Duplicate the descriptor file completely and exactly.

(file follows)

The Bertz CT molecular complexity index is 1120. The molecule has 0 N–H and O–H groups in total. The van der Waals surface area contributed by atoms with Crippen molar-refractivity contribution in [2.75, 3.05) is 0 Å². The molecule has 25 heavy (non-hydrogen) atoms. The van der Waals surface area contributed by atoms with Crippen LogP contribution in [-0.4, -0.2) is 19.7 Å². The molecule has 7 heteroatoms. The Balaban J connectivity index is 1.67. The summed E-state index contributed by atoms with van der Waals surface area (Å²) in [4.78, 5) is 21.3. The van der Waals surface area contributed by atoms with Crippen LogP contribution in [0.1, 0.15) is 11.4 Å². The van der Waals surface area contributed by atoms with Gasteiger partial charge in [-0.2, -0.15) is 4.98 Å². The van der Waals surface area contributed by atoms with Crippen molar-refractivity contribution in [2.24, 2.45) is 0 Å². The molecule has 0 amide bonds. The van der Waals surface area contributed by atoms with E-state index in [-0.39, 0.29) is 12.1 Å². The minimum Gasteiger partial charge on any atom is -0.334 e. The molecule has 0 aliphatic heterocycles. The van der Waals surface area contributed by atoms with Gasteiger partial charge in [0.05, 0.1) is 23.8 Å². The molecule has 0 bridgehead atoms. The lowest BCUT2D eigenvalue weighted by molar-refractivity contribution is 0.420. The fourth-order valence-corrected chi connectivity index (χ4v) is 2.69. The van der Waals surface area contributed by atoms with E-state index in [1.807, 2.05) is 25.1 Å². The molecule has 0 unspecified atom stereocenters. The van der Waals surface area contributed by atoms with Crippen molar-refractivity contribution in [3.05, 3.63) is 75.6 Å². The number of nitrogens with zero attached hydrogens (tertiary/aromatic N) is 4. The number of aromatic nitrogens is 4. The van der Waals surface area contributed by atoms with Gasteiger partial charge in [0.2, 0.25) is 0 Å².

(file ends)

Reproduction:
The Bertz CT molecular complexity index is 1120. The molecule has 0 N–H and O–H groups in total. The van der Waals surface area contributed by atoms with Crippen molar-refractivity contribution in [2.75, 3.05) is 0 Å². The molecule has 25 heavy (non-hydrogen) atoms. The van der Waals surface area contributed by atoms with Crippen LogP contribution in [-0.4, -0.2) is 19.7 Å². The molecule has 7 heteroatoms. The Balaban J connectivity index is 1.67. The summed E-state index contributed by atoms with van der Waals surface area (Å²) in [4.78, 5) is 21.3. The van der Waals surface area contributed by atoms with Crippen LogP contribution in [0.1, 0.15) is 11.4 Å². The van der Waals surface area contributed by atoms with Gasteiger partial charge in [-0.2, -0.15) is 4.98 Å². The van der Waals surface area contributed by atoms with Crippen molar-refractivity contribution in [2.24, 2.45) is 0 Å². The molecule has 0 amide bonds. The van der Waals surface area contributed by atoms with E-state index in [-0.39, 0.29) is 12.1 Å². The minimum Gasteiger partial charge on any atom is -0.334 e. The molecule has 0 aliphatic heterocycles. The van der Waals surface area contributed by atoms with Gasteiger partial charge in [0.05, 0.1) is 23.8 Å². The molecule has 0 bridgehead atoms. The lowest BCUT2D eigenvalue weighted by molar-refractivity contribution is 0.420. The fourth-order valence-corrected chi connectivity index (χ4v) is 2.69. The van der Waals surface area contributed by atoms with E-state index in [1.807, 2.05) is 25.1 Å². The molecule has 0 unspecified atom stereocenters. The van der Waals surface area contributed by atoms with Crippen molar-refractivity contribution in [3.05, 3.63) is 75.6 Å². The number of nitrogens with zero attached hydrogens (tertiary/aromatic N) is 4. The number of aromatic nitrogens is 4. The van der Waals surface area contributed by atoms with Gasteiger partial charge in [0.2, 0.25) is 0 Å².